Leveson: sustained by Kit Kats, how the parties – and Hacked Off – swallowed their differences and the Sunday night deal was done

 

Political Editor

Oliver Letwin was heavily outnumbered when he entered Ed Miliband’s Westminster office at around 10pm on Sunday night. The Conservatives’ policy chief, wearing garish mustard-coloured corduroy trousers and a sky blue shirt, looked rather crestfallen to be greeted by such a crowd.

The Cabinet Office minister had been scrambled to the Commons at this unusual hour to seal a deal on how newspapers should be regulated, almost four months after the Leveson inquiry reported. Already in the room were Mr Miliband; Nick Clegg, the Deputy Prime Minister; Harriet Harman, Labour’s deputy leader; Lord Falconer, Labour’s former Lord Chancellor and  Rosie Winterton, Labour’s chief whip. Also round the table, to Mr Letwin’s apparent surprise, were no fewer than four members of the Hacked Off pressure group which has campaigned for a free and accountable press since the phone hacking scandal — Hugh Tomlinson; Brian Cathcart; and Evan Harris. Aides of  Mr Miliband, Ms Harman and Mr Clegg were also present.

Mr Letwin was offered a sanctuary so he could consult David Cameron by telephone – the use of the waiting room across the corridor used by visitors to the Labour leader’s office.  He did have some company – half a dozen civil servants, who provided factual rather than political advice. The absence of Maria Miller, the Culture Secretary, raised Labour eyebrows.  Cameron aides denied reports he was asleep while the deal was done, saying he received his final text message from Mr Letwin at 3.20am and by 6am today was in a conference call with advisers on the Leveson issue.

Four and a half hours after the talks began, at 2.30am today, an agreement was reached among the three political parties and which Hacked Off could also support. Mr Letwin and the civil servants were  fortified by a takeaway pepperoni pizza while Miliband’s team relied on coffee, tea, Kit Kat and chocolate digestive biscuits. “People were scattered in different rooms; it was like a bad party,” said one participant.

Unusually, it was Mr Miliband who in effect chaired the talks. Mr Letwin sat next to him when he arrived. Also on their side of the table were Mr Clegg, Ms Harman and Lord Falconer. The four Hacked Off representatives sat opposite. The mood was amicable, as a deal was in sight. Mr Miliband announced at one point: “I have a piece of good news. Hugh Grant [the actor and Hacked Off campaigner] has left the country. He is on a plane to LA!” Everyone cheered.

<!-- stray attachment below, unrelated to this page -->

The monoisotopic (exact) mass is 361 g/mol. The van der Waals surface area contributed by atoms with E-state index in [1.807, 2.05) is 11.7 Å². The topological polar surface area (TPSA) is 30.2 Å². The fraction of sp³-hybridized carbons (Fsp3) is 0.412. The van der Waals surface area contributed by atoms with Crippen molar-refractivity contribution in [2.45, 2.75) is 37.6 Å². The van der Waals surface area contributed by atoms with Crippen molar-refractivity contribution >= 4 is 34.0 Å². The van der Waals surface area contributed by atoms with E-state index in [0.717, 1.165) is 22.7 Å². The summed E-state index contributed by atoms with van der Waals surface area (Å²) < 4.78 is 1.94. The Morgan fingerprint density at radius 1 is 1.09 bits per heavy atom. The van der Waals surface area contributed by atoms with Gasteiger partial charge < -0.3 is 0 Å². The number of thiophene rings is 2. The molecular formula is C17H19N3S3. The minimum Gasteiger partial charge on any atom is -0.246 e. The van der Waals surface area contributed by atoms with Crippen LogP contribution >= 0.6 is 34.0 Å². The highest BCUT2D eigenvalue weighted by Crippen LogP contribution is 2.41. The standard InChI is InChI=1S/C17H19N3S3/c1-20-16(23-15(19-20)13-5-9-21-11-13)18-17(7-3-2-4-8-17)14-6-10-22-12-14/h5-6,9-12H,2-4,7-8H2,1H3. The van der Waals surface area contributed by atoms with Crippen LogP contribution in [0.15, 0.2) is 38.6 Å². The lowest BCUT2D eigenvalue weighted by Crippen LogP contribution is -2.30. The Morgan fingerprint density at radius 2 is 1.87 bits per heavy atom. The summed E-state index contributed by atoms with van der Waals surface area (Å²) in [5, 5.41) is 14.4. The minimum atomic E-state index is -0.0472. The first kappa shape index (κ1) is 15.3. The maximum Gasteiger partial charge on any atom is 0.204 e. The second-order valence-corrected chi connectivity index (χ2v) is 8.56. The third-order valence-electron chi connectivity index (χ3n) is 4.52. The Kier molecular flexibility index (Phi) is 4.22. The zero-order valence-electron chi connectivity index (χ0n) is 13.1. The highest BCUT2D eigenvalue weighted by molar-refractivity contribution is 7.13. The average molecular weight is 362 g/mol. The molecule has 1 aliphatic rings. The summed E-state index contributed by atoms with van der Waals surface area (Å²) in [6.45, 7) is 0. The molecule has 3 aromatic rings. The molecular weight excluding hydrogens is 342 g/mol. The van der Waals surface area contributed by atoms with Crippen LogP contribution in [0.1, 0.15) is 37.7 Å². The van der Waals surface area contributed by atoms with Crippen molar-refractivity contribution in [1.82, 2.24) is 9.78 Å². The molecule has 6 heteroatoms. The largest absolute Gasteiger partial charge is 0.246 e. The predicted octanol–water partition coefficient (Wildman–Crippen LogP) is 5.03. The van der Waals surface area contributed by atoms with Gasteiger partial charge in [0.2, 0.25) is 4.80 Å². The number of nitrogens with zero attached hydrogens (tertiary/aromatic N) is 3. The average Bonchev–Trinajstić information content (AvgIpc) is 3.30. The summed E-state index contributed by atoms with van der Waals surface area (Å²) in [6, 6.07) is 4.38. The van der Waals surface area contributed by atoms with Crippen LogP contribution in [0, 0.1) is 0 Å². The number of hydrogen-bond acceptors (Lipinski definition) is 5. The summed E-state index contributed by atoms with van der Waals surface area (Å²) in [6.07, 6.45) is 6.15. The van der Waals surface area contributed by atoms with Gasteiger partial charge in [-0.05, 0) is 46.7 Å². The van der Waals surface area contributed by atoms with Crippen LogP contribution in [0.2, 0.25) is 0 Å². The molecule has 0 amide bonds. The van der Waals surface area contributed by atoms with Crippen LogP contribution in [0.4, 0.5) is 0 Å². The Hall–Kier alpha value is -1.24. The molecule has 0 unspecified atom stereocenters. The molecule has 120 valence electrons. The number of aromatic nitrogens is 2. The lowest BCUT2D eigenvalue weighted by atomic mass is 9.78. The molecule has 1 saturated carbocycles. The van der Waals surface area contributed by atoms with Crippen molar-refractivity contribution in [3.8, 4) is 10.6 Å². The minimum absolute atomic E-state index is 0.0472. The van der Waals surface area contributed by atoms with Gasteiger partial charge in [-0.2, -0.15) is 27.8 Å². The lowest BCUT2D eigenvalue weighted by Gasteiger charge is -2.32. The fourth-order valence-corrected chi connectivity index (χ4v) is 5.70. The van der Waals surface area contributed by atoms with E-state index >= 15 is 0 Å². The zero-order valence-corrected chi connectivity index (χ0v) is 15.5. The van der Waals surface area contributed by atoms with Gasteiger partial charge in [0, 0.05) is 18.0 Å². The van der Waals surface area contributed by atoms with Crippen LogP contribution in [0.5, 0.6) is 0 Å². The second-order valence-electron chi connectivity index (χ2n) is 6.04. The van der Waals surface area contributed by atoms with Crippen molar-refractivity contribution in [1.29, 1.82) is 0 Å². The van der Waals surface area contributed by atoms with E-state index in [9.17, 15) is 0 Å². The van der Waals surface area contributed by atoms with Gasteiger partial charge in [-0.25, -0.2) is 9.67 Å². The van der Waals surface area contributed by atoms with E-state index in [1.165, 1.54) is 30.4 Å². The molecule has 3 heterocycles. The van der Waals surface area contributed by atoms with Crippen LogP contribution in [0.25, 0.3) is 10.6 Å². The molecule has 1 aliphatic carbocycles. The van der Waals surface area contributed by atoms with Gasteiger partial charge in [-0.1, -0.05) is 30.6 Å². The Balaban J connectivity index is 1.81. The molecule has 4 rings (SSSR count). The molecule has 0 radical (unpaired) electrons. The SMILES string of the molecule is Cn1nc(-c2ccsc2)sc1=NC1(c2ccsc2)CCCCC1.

Mr Letwin, Mr Cameron’s fixer-in-chief and a key bridge to the Liberal Democrats in the Coalition, is the architect of the device which enables Labour and the Lib Dems to argue that the new regulatory system is being “legally underpinned” as Lord Justice Leveson proposed, while allowing Mr Cameron to claim he had not crossed his self-imposed Rubicon of creating Britain’s first press law in 300 years. The mechanism is a Royal Charter, similar to the one which protects the independence of the BBC.

Hopes of agreement looked remote last Thursday when the Prime Minister, in the words of one insider, “threw his toys out of the pram.” He dramatically broke off the cross-party negotiations and said MPs would have to resolve the issue. Surprisingly, over the weekend Mr Cameron had second thoughts. His aides say this was because the joint proposal tabled by Mr Miliband and Mr Clegg last Friday was based on a Royal Charter rather than a “legislative Leveson”. Cameron aides claimed Labour demanded such a press law in talks earlier last week after being “spooked” by Hacked Off’s intense lobbying  but retreated on Friday. The Prime Minister insists his gambit last Thursday “unblocked the logjam” after “hundreds of hours” of cross-party negotiations on Leveson.